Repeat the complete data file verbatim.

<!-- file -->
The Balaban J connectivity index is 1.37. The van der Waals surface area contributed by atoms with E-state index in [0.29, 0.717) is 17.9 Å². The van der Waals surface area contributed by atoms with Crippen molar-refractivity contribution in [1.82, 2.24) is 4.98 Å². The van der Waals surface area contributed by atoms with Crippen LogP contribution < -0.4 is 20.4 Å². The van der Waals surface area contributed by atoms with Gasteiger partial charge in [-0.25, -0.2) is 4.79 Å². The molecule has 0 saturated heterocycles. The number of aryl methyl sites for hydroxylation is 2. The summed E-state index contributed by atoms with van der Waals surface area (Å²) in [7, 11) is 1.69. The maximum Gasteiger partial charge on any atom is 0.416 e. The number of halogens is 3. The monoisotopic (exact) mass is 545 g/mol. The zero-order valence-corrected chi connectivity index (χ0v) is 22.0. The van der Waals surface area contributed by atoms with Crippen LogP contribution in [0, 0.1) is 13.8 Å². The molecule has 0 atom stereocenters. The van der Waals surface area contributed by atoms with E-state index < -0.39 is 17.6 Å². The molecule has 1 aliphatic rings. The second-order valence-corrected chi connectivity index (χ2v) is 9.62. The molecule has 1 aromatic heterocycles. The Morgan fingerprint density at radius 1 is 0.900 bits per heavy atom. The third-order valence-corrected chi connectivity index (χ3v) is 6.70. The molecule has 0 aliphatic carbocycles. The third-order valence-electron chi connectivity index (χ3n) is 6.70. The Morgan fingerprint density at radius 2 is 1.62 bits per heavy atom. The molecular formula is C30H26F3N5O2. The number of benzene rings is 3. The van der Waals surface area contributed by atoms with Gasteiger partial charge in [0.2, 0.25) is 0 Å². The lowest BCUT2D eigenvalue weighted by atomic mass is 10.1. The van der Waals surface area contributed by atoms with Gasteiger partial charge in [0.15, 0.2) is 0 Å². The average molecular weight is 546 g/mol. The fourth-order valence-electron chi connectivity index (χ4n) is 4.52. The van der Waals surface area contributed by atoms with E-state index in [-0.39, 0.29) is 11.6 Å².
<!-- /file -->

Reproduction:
The Balaban J connectivity index is 1.37. The van der Waals surface area contributed by atoms with E-state index in [0.29, 0.717) is 17.9 Å². The van der Waals surface area contributed by atoms with Crippen molar-refractivity contribution in [1.82, 2.24) is 4.98 Å². The van der Waals surface area contributed by atoms with Crippen LogP contribution < -0.4 is 20.4 Å². The van der Waals surface area contributed by atoms with Gasteiger partial charge in [-0.25, -0.2) is 4.79 Å². The molecule has 0 saturated heterocycles. The number of aryl methyl sites for hydroxylation is 2. The summed E-state index contributed by atoms with van der Waals surface area (Å²) in [7, 11) is 1.69. The maximum Gasteiger partial charge on any atom is 0.416 e. The number of halogens is 3. The monoisotopic (exact) mass is 545 g/mol. The zero-order valence-corrected chi connectivity index (χ0v) is 22.0. The van der Waals surface area contributed by atoms with Crippen LogP contribution in [0, 0.1) is 13.8 Å². The molecule has 0 atom stereocenters. The van der Waals surface area contributed by atoms with E-state index < -0.39 is 17.6 Å². The molecule has 1 aliphatic rings. The second-order valence-corrected chi connectivity index (χ2v) is 9.62. The molecule has 1 aromatic heterocycles. The Morgan fingerprint density at radius 1 is 0.900 bits per heavy atom. The third-order valence-corrected chi connectivity index (χ3v) is 6.70. The molecule has 0 aliphatic carbocycles. The third-order valence-electron chi connectivity index (χ3n) is 6.70. The Morgan fingerprint density at radius 2 is 1.62 bits per heavy atom. The molecular formula is C30H26F3N5O2. The number of benzene rings is 3. The van der Waals surface area contributed by atoms with Gasteiger partial charge in [0.2, 0.25) is 0 Å². The lowest BCUT2D eigenvalue weighted by atomic mass is 10.1. The van der Waals surface area contributed by atoms with Gasteiger partial charge in [0.15, 0.2) is 0 Å². The average molecular weight is 546 g/mol. The fourth-order valence-electron chi connectivity index (χ4n) is 4.52. The van der Waals surface area contributed by atoms with E-state index in [-0.39, 0.29) is 11.6 Å².